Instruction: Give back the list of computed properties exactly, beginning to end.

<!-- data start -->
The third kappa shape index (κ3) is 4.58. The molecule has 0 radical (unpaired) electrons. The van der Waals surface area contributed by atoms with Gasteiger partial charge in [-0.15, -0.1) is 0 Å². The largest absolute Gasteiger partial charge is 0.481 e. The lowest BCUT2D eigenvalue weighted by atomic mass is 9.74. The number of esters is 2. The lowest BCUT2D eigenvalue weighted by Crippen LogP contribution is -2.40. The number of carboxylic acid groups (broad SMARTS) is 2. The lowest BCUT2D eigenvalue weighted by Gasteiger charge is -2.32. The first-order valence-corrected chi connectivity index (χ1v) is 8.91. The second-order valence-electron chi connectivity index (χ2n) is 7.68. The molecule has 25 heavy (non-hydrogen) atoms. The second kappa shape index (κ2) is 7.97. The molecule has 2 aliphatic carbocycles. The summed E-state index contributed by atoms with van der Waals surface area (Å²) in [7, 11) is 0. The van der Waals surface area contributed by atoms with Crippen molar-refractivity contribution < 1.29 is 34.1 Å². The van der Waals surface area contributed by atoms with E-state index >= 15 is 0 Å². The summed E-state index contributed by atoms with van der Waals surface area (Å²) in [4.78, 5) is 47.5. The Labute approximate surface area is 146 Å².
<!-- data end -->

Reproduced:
The third kappa shape index (κ3) is 4.58. The molecule has 0 radical (unpaired) electrons. The van der Waals surface area contributed by atoms with Gasteiger partial charge in [-0.15, -0.1) is 0 Å². The largest absolute Gasteiger partial charge is 0.481 e. The lowest BCUT2D eigenvalue weighted by atomic mass is 9.74. The number of esters is 2. The lowest BCUT2D eigenvalue weighted by Crippen LogP contribution is -2.40. The number of carboxylic acid groups (broad SMARTS) is 2. The lowest BCUT2D eigenvalue weighted by Gasteiger charge is -2.32. The first-order valence-corrected chi connectivity index (χ1v) is 8.91. The second-order valence-electron chi connectivity index (χ2n) is 7.68. The molecule has 25 heavy (non-hydrogen) atoms. The second kappa shape index (κ2) is 7.97. The molecule has 2 aliphatic carbocycles. The summed E-state index contributed by atoms with van der Waals surface area (Å²) in [7, 11) is 0. The van der Waals surface area contributed by atoms with Crippen molar-refractivity contribution < 1.29 is 34.1 Å². The van der Waals surface area contributed by atoms with E-state index >= 15 is 0 Å². The summed E-state index contributed by atoms with van der Waals surface area (Å²) in [4.78, 5) is 47.5. The Labute approximate surface area is 146 Å².